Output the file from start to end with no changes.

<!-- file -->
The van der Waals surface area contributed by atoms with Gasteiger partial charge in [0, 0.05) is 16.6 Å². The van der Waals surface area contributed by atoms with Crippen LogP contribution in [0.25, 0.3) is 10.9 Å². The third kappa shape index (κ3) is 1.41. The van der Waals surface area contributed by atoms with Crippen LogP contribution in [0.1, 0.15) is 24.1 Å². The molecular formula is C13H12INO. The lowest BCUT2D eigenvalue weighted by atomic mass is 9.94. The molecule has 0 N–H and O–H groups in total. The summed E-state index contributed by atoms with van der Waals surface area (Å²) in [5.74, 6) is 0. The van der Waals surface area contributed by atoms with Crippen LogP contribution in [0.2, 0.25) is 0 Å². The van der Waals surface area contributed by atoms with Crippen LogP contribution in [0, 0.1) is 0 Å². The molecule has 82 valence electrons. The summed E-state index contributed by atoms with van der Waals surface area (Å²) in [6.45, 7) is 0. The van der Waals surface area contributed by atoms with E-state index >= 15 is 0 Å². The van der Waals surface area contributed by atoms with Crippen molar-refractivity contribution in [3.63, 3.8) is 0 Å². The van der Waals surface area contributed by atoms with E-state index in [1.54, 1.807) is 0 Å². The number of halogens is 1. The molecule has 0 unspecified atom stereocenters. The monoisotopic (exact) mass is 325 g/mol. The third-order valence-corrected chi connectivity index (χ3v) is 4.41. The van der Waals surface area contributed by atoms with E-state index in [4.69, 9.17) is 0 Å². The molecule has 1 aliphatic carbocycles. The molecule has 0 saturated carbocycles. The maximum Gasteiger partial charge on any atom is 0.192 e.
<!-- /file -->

The van der Waals surface area contributed by atoms with Gasteiger partial charge in [0, 0.05) is 16.6 Å². The van der Waals surface area contributed by atoms with Crippen LogP contribution in [0.25, 0.3) is 10.9 Å². The third kappa shape index (κ3) is 1.41. The van der Waals surface area contributed by atoms with Crippen LogP contribution in [0.1, 0.15) is 24.1 Å². The molecular formula is C13H12INO. The lowest BCUT2D eigenvalue weighted by atomic mass is 9.94. The molecule has 0 N–H and O–H groups in total. The summed E-state index contributed by atoms with van der Waals surface area (Å²) in [5.74, 6) is 0. The van der Waals surface area contributed by atoms with Crippen LogP contribution in [0.2, 0.25) is 0 Å². The van der Waals surface area contributed by atoms with Crippen LogP contribution in [0, 0.1) is 0 Å². The molecule has 82 valence electrons. The summed E-state index contributed by atoms with van der Waals surface area (Å²) in [6.45, 7) is 0. The van der Waals surface area contributed by atoms with E-state index >= 15 is 0 Å². The van der Waals surface area contributed by atoms with Crippen molar-refractivity contribution in [3.63, 3.8) is 0 Å². The van der Waals surface area contributed by atoms with E-state index in [1.54, 1.807) is 0 Å². The number of halogens is 1. The molecule has 0 unspecified atom stereocenters. The monoisotopic (exact) mass is 325 g/mol. The third-order valence-corrected chi connectivity index (χ3v) is 4.41. The van der Waals surface area contributed by atoms with E-state index in [4.69, 9.17) is 0 Å². The molecule has 1 aliphatic carbocycles. The molecule has 0 saturated carbocycles. The maximum Gasteiger partial charge on any atom is 0.192 e.